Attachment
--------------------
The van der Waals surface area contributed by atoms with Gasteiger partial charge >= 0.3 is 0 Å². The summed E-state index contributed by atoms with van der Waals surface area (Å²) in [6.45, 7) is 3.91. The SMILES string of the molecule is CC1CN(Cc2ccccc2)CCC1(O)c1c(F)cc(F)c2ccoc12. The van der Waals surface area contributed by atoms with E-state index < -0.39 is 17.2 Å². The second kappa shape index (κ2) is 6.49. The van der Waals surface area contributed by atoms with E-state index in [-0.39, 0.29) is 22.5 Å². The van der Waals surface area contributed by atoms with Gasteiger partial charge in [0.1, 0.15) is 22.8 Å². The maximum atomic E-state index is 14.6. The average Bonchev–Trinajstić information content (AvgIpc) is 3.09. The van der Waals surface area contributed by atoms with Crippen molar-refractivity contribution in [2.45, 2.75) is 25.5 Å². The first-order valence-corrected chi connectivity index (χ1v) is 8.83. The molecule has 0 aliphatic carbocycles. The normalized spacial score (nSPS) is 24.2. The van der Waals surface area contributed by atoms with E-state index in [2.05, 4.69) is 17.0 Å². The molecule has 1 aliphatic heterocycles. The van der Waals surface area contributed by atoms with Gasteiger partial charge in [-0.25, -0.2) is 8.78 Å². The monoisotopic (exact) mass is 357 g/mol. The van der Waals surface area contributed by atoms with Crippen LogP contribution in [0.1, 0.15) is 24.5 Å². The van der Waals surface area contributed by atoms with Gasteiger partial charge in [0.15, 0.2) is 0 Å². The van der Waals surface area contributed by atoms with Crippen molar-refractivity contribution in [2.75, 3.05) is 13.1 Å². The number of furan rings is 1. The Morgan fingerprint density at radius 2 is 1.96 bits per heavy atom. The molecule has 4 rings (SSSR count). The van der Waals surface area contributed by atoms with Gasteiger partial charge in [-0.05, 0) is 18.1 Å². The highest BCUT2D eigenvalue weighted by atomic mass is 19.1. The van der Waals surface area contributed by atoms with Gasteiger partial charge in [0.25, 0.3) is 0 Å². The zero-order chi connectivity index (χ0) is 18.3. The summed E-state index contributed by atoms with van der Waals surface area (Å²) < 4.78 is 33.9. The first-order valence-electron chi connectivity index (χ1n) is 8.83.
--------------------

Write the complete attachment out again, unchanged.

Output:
The van der Waals surface area contributed by atoms with Gasteiger partial charge >= 0.3 is 0 Å². The summed E-state index contributed by atoms with van der Waals surface area (Å²) in [6.45, 7) is 3.91. The SMILES string of the molecule is CC1CN(Cc2ccccc2)CCC1(O)c1c(F)cc(F)c2ccoc12. The van der Waals surface area contributed by atoms with E-state index < -0.39 is 17.2 Å². The second kappa shape index (κ2) is 6.49. The van der Waals surface area contributed by atoms with E-state index in [-0.39, 0.29) is 22.5 Å². The van der Waals surface area contributed by atoms with Gasteiger partial charge in [0.1, 0.15) is 22.8 Å². The maximum atomic E-state index is 14.6. The average Bonchev–Trinajstić information content (AvgIpc) is 3.09. The van der Waals surface area contributed by atoms with Crippen molar-refractivity contribution in [2.45, 2.75) is 25.5 Å². The first-order valence-corrected chi connectivity index (χ1v) is 8.83. The molecule has 0 aliphatic carbocycles. The normalized spacial score (nSPS) is 24.2. The van der Waals surface area contributed by atoms with E-state index in [2.05, 4.69) is 17.0 Å². The molecule has 1 aliphatic heterocycles. The van der Waals surface area contributed by atoms with Gasteiger partial charge in [-0.25, -0.2) is 8.78 Å². The monoisotopic (exact) mass is 357 g/mol. The van der Waals surface area contributed by atoms with Crippen LogP contribution in [0.1, 0.15) is 24.5 Å². The van der Waals surface area contributed by atoms with Gasteiger partial charge in [0.15, 0.2) is 0 Å². The van der Waals surface area contributed by atoms with Crippen molar-refractivity contribution in [2.75, 3.05) is 13.1 Å². The number of furan rings is 1. The Morgan fingerprint density at radius 2 is 1.96 bits per heavy atom. The molecule has 4 rings (SSSR count). The van der Waals surface area contributed by atoms with Gasteiger partial charge in [-0.05, 0) is 18.1 Å². The highest BCUT2D eigenvalue weighted by atomic mass is 19.1. The van der Waals surface area contributed by atoms with Gasteiger partial charge in [0.25, 0.3) is 0 Å². The zero-order chi connectivity index (χ0) is 18.3. The summed E-state index contributed by atoms with van der Waals surface area (Å²) < 4.78 is 33.9. The first-order valence-electron chi connectivity index (χ1n) is 8.83.